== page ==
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Tuesday, July 24, 2012

Oregon Laws Regarding Minors in Mental Health Treatment

Who is considered a minor?

Under Oregon law, anyone under the age of 18 is considered a minor (ORS 419B.550 [definition of minor] and ORS 109.510 [age of majority]). However, if a minor has been formally emancipated by the courts, some laws pertaining to minors are waived (ORS 419B.552 [emancipation of a minor]). See ORS 419B.550 through 419B.558 for further details.


§ 419B.550Definitions for ORS 419B.550 to 419B.558
§ 419B.552Application for emancipation judgment
§ 419B.555Hearing
§ 419B.558Entry of judgment of emancipation




Minors may be able to request certain levels of confidentiality or consent to various health care matters depending on their age. Such as:

Mental health and chemical dependency (ORS 109.675)
Right to diagnosis or treatment for mental or emotional disorder or chemical dependency without parental consent


A minor who is 14 years or older may access outpatient mental health, drug or alcohol treatment (excluding methadone) without parental consent. These services may include: 



• Seeking help from a psychiatrist or psychologist;

• Seeking mental health therapy from a doctor or social worker; and

• Seeking help for drug or alcohol use.


When a minor self-consents for health care services, providers are encouraged to use their best clinical judgment in deciding whether to share information with the parent or guardian (ORS 109.650). Disclosure without minors consent and without liability




 Although minors age 14 and older can access outpatient mental health and chemical dependency services independently, parents are expected to be involved in their treatment at some point.  ORS 109.675  Right to diagnosis or treatment for mental or emotional disorder or chemical dependency without parental consent

• Involvement does not mean that adults always have access to a minor’s mental health or chemical dependency records.


Oregon Revised Statutes (ORS) - http://www.oregonlaws.org and http://www.leg.state.or.us/ors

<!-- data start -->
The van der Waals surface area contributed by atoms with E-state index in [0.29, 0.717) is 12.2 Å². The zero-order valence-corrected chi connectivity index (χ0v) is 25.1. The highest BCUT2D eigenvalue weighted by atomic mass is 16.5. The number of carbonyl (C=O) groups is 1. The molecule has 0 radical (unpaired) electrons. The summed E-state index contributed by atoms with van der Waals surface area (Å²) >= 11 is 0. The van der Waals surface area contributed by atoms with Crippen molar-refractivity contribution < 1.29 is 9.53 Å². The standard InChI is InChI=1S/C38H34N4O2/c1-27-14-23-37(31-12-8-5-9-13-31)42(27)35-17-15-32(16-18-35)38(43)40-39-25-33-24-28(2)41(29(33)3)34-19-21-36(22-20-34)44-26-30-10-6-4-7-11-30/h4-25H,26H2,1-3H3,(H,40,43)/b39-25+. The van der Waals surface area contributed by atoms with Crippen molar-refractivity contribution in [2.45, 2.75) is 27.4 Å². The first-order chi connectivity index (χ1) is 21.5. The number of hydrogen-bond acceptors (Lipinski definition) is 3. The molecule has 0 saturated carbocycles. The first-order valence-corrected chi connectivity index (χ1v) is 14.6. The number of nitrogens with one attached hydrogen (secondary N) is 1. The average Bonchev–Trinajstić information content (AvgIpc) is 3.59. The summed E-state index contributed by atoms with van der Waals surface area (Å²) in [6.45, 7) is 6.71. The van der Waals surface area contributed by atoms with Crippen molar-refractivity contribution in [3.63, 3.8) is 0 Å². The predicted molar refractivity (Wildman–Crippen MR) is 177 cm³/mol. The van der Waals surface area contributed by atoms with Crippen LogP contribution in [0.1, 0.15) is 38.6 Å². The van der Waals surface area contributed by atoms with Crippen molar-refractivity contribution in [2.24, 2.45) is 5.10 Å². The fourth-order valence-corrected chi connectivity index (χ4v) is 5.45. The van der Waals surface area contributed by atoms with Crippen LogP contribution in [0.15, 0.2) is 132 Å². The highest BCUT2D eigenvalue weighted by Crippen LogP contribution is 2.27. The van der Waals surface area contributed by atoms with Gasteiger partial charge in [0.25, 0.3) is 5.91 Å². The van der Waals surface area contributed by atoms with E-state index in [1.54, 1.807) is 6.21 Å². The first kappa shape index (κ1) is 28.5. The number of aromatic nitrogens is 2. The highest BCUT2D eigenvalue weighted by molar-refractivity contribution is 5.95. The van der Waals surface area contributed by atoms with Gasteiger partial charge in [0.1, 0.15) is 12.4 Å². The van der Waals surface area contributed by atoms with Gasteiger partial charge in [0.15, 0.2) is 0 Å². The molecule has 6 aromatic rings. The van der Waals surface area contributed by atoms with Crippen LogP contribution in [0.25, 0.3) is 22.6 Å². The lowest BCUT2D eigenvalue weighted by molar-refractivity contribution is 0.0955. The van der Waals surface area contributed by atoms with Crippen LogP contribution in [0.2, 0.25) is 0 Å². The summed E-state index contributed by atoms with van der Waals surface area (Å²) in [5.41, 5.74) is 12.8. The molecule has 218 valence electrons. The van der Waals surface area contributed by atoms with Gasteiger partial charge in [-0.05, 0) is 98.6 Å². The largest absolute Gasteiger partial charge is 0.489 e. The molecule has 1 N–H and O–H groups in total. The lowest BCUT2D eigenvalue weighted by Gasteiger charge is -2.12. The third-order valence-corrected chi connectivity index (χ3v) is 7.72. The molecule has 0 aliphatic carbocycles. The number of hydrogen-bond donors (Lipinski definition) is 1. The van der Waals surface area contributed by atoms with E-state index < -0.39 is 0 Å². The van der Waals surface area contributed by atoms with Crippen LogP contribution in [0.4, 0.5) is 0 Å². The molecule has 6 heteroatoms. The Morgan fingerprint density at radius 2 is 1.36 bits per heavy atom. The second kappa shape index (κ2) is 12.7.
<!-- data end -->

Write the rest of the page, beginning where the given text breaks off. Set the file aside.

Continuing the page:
Access to Mental Health Records of minor by non-custodial parent

107.154 Authority of parent when other parent granted sole custody of child. 
Unless otherwise ordered by the court, an order of sole custody to one parent shall not deprive the other parent of the following authority:
   
      (3) To consult with any person who may provide care or treatment for the child and to inspect and receive the child’s medical, dental and psychological records, to the same extent as the custodial parent may consult with such person and inspect and receive such records.


However, counseling records are not considered psychological records. 
Though the non-custodial parent would have rights to verbal updates and consults.



Consent for the Treatment of Minors with Divorced Parents
 "When parents are battling over custody issues, therapists are sometimes used as pawns in an effort for one parent to "win" over the other parent. Don't let this happen! Always make an effort to communicate equally with both parents regarding their child's treatment. Seek the consent of both parents, even if the custody order doesn't require it. Always acquire, read and retain a copy of the most recent custody order for your records.
http://www.camft.org/ScriptContent/CAMFTarticles/ConsentIssues/Consent_Treatment.htm (The California Therapist)


Whenever working with children, consider the following:
1. Be familiar with your state laws and regulations. Some states allow minors to give informed consent if they have reached a certain age or under certain conditions. Some states allow for the non-custodial parent to consult the child's therapist.
2.  Routinely ask for documentation of the parental or custodial relationship.
3.Wherever possible, discuss the parental rights with both parents before treatment is initiated. If the parents are in divorce or custody litigation, establish rules about your role as the treating therapist and the testimony, if any, to be provided.
4. Always document at the time of treatment. Even though a social worker's treatment records for a child are more likely to be used in litigation between parents or guardians, they can always be used in malpractice litigation against the social worker.

Do parents get access to records of a 14+ year old? 
"HIPPA  and Oregon law conflict. The Oregon law is pretty vague as to when to involve parent against the will of the child. Obviously an emergency qualifies but the law states it necessary when the clinician predicts that the youth's condition will worsen to the point they will need hospitalization.  Once again its a situation where a good conversation with the kid about when info be shared with parents at the outset is a real good idea."








  • HIPAA Facts: Parent and Minor Rights (National)
  • Minors in Confidentiality (North Carolina)
  • FAQ on Services to Minors of Divorced Parents (North Carolina)

  • Child and Family Therapists are mandatory abuse reporters but are not child abuse investigators.

    Columbia Gorge Children’s Advocacy Center 
    Serving Mid-Columbia Gorge Region
    1340 Wasco Street
    PO Box 904
    Hood River, OR 97031
    (541) 436-2960
    Website: http://www.cgcac.org


    Divorce & Children http://www.mckinleyirvin.com/divorce-in-oregon/part-4/

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